Did you enjoy school?
Yes I loved school, to the point where I would cry if I couldn’t go due to illness. This is a trait that my daughter has inherited. I was very sport-oriented and loved team sports. I wasn’t the biggest fan of drama, it made me feel physically sick as I was incredibly shy. I’m always grateful for the opportunities that school gave me and the extra-curricular activities were amazing.
What qualifications do you have?
I received my BSc (Hons) in Business Studies from the University of Bradford. I also achieved A-Levels in Economics & Public Affairs, Physics, Pure & Applied Mathematics, and Statistics.
Has your career path been a smooth transition, a rocky road or a combination of both?
A combination of both. After leaving university I really had no clear idea of what I wanted to do but applied for a graduate role in business development at Chemical Bank and took their skills test as my first interview. I was immediately asked if I was interested in joining their first ever graduate rotation scheme for the trading room, and was the only female out of 40 graduates. I am sure at the time I just ticked a box, as they had no female representation on the scheme. However, on successful completion I joined the team as a corporate foreign exchange trader.
The trading environment was very male dominated, with stereotypes and gender bias that made it hard for women to break down the barriers. There were definitely a few rocky roads to navigate there. If I am honest, it is only looking back that I really appreciate just how difficult this was. I worked there from 1989 to 2003 and transitioned through three mergers to work for JP Morgan Chase. This was a huge challenge and an extremely stressful time in such a competitive environment.
The only real reason I left that career was that having had two children it was impossible to juggle a 60 hour working week with their needs and my maternal feelings of guilt.
I moved to Sheffield in 2003 and for a period of time worked in our family business, wearing a vast array of different hats – a significant contrast at every level to what I had been doing when working in London and challenges of a different kind.
In 2009, the IT company that was then looking after our IT needs went into administration and I, pretty much on a whim, decided to set up AAG.
It was certainly a rocky road. I set up the business from scratch, with no outside funding or experience in the industry, or technical capability. Certainly in the early years I felt extremely challenged by this. Now, in hindsight, I actually think this was one of our strengths. It forced us to think differently. We had to look outside our four walls for guidance and mentoring and built a strong team with a diverse skill set that looks at our industry in a different way.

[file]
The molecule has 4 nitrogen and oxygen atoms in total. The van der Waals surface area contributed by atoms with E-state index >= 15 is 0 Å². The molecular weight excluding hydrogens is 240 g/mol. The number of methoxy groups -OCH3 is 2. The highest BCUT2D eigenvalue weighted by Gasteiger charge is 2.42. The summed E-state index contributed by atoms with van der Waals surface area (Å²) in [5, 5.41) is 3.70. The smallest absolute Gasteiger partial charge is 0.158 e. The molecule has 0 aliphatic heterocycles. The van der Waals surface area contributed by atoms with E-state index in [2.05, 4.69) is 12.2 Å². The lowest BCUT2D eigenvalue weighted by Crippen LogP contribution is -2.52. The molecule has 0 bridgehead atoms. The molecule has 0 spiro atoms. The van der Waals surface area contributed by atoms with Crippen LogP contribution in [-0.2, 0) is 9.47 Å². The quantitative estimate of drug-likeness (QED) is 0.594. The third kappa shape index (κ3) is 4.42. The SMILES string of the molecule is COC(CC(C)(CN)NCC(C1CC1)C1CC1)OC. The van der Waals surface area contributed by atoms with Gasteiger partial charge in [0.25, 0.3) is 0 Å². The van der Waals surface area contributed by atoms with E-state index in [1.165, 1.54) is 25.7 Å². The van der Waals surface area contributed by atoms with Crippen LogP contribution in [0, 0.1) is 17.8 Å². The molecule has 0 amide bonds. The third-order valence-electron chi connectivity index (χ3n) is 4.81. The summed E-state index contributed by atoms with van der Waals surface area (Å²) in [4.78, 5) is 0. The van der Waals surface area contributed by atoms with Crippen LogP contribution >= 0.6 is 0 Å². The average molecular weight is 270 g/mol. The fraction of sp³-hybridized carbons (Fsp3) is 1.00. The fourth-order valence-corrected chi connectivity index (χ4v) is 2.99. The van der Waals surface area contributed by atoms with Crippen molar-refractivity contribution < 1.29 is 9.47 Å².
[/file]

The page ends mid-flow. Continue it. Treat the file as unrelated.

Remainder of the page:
What specific challenges do you see women facing in the industry?
When I worked at Chemical Bank I was asked to hang the Christmas Cards up. Why? I was the only female and it was seen to be a job that a woman should do. We have come a long way since then but having worked in male dominated industries, I know that there are still a lot of barriers to success for women.
Stereotypes exist that create a barrier for girls at a young age. A positive message at a young age can help girls, who would not ordinarily think of a career in tech, to consider their options. We, as a generation, have a duty to communicate the possibilities that are out there, not only for girls but for all minority groups that are underrepresented.
The main reason I left my first career was that there was no flexibility to meet the demands of having a family and continue working. This should never have to be considered a barrier to success but sadly it is. The tech industry is no different. Someone working part time is immediately seen to not have the same amount of commitment which puts a ceiling on their personal growth and development. Our culture at AAG IT Services actively supports the women and men who work in our team to get this balance right. This should be the norm.
What is the best career advice you can give to others?
Don’t overthink what you want to do and keep an open mind. I never had a clear vision of what I wanted to do but I definitely knew what I didn’t want. Think about what you like doing and why it inspires you.
Turn up and don’t expect every opportunity to be handed to you on a plate. I have always been ambitious and worked extremely hard. Every job I have done, I have done with passion and drive.
Be prepared to go outside of your comfort zone and challenge yourself to do what you think is not within your skillset.
If you had to pick one mentor that had the biggest influence on you, who would it be?
Whilst I have been growing and running my own business, I have had the pleasure of working with lots of different mentors. They have all offered different levels of support and guidance, which was incredibly helpful.